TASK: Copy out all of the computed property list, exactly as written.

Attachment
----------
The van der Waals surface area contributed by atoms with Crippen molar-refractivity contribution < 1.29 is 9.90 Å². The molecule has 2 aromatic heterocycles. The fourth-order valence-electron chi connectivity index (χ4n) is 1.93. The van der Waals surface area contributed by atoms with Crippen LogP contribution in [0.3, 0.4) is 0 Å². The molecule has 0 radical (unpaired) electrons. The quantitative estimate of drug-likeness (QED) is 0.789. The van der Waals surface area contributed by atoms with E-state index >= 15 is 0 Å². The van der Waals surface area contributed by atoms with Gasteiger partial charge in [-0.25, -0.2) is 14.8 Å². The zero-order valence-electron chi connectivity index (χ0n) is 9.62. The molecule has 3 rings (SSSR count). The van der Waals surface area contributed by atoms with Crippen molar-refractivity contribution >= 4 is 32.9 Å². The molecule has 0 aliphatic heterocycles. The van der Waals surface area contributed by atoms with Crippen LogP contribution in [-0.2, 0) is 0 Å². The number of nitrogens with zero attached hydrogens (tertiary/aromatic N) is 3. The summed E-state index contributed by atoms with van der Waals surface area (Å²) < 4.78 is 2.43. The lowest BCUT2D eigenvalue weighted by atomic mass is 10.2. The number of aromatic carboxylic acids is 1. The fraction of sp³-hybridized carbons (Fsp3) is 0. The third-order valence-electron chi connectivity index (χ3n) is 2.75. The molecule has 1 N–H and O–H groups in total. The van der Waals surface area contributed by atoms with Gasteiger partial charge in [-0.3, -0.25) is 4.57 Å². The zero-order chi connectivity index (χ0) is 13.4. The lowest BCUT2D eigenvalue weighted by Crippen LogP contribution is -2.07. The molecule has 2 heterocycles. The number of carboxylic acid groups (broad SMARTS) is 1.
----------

The van der Waals surface area contributed by atoms with Crippen molar-refractivity contribution < 1.29 is 9.90 Å². The molecule has 2 aromatic heterocycles. The fourth-order valence-electron chi connectivity index (χ4n) is 1.93. The van der Waals surface area contributed by atoms with Crippen LogP contribution in [0.3, 0.4) is 0 Å². The molecule has 0 radical (unpaired) electrons. The quantitative estimate of drug-likeness (QED) is 0.789. The van der Waals surface area contributed by atoms with E-state index >= 15 is 0 Å². The van der Waals surface area contributed by atoms with Gasteiger partial charge in [-0.25, -0.2) is 14.8 Å². The zero-order valence-electron chi connectivity index (χ0n) is 9.62. The molecule has 3 rings (SSSR count). The van der Waals surface area contributed by atoms with Crippen molar-refractivity contribution >= 4 is 32.9 Å². The molecule has 0 aliphatic heterocycles. The van der Waals surface area contributed by atoms with Crippen LogP contribution in [-0.2, 0) is 0 Å². The number of nitrogens with zero attached hydrogens (tertiary/aromatic N) is 3. The summed E-state index contributed by atoms with van der Waals surface area (Å²) < 4.78 is 2.43. The lowest BCUT2D eigenvalue weighted by atomic mass is 10.2. The number of aromatic carboxylic acids is 1. The fraction of sp³-hybridized carbons (Fsp3) is 0. The third-order valence-electron chi connectivity index (χ3n) is 2.75. The molecule has 1 N–H and O–H groups in total. The van der Waals surface area contributed by atoms with Gasteiger partial charge in [-0.3, -0.25) is 4.57 Å². The zero-order chi connectivity index (χ0) is 13.4. The lowest BCUT2D eigenvalue weighted by Crippen LogP contribution is -2.07. The molecule has 2 heterocycles. The number of carboxylic acid groups (broad SMARTS) is 1.